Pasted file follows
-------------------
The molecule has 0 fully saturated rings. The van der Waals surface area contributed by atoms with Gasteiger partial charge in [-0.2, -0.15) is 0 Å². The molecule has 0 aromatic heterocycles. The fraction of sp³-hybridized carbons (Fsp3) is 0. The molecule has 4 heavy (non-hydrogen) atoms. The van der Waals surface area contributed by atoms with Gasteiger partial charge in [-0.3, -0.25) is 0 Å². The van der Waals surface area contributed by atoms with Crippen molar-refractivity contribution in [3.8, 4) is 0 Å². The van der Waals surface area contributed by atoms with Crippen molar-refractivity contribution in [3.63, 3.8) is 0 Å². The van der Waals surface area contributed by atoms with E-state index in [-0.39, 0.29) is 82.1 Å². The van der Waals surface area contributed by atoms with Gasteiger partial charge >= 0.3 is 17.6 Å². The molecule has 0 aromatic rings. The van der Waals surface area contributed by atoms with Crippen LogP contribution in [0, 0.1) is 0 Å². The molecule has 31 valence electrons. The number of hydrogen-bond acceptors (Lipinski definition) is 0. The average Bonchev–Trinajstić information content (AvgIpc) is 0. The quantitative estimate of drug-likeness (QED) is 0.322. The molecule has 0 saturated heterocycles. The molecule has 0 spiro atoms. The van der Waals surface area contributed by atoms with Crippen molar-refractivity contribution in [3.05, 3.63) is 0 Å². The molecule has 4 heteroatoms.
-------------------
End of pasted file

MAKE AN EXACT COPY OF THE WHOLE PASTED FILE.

The molecule has 0 fully saturated rings. The van der Waals surface area contributed by atoms with Gasteiger partial charge in [-0.2, -0.15) is 0 Å². The molecule has 0 aromatic heterocycles. The fraction of sp³-hybridized carbons (Fsp3) is 0. The molecule has 4 heavy (non-hydrogen) atoms. The van der Waals surface area contributed by atoms with Gasteiger partial charge in [-0.3, -0.25) is 0 Å². The van der Waals surface area contributed by atoms with Crippen molar-refractivity contribution in [3.8, 4) is 0 Å². The van der Waals surface area contributed by atoms with Crippen molar-refractivity contribution in [3.63, 3.8) is 0 Å². The van der Waals surface area contributed by atoms with E-state index in [-0.39, 0.29) is 82.1 Å². The van der Waals surface area contributed by atoms with Gasteiger partial charge >= 0.3 is 17.6 Å². The molecule has 0 aromatic rings. The van der Waals surface area contributed by atoms with Crippen LogP contribution in [0, 0.1) is 0 Å². The molecule has 31 valence electrons. The number of hydrogen-bond acceptors (Lipinski definition) is 0. The average Bonchev–Trinajstić information content (AvgIpc) is 0. The quantitative estimate of drug-likeness (QED) is 0.322. The molecule has 0 saturated heterocycles. The molecule has 0 spiro atoms. The van der Waals surface area contributed by atoms with Crippen molar-refractivity contribution in [3.05, 3.63) is 0 Å². The molecule has 4 heteroatoms.